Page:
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Cervical Epidural Injection

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For certain types of neck pain, your doctor may suggest a cervical epidural injection. During this procedure, medication is injected deep into your neck near your spine. The injection helps the doctor find the source of your pain. It can also help relieve your pain and soreness. However, it can be associated with serious complications.

The Cervical Vertebrae

The cervical vertebrae are the bones that support your neck and head. They form the top part of your spine. The tunnel made by these vertebrae is called the spinal canal. The spinal cord runs through the spinal canal, inside a sac called the dura. Nerves branch off the spinal cord and exit between the vertebrae. Pressure on one of these nerves may cause it to become inflamed (irritated and swollen). An inflamed nerve in your neck may cause neck pain that may also be felt in your head or arms.

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The Cervical Epidural Injection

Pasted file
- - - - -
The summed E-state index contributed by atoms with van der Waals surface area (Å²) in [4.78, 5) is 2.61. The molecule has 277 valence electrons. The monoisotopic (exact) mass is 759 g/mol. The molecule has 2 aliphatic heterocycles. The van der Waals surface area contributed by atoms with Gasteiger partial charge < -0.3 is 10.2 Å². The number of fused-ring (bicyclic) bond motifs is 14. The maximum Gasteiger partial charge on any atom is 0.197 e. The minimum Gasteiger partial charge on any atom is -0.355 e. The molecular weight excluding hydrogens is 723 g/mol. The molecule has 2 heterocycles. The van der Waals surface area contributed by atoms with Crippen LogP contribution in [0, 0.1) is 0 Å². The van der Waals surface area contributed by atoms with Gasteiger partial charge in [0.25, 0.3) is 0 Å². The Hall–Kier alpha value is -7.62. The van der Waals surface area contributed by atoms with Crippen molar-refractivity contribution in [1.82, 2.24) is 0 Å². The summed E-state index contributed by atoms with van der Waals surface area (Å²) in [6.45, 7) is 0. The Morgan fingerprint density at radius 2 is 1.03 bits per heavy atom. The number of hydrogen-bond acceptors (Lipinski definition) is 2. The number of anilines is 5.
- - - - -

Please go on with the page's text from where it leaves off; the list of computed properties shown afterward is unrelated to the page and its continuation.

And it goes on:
In certain conditions, medication can be injected into the epidural space. This space surrounds the dura within the spinal canal. Using an anesthetic to reduce discomfort from the procedure, a needle is inserted between the bones of the neck. When the correct location is reached, the steroid treatment may be introduced. Care is taken to ensure a sterile procedure to reduce the chance of infection (which is rare, but can be very serious). The procedure is typically done by one of several types of specialists such as a neurosurgeon, a pain specialist, an interventional radiologist, or anesthesiologist.

Possible Risks and Complications

  • Infection

  • Spinal headaches

  • Bleeding or fluid leakage in the spinal cord

  • Nerve damage

  • Prolonged increase in pain

  • Serious complications of various types have been reported. Talk with your doctor.

 

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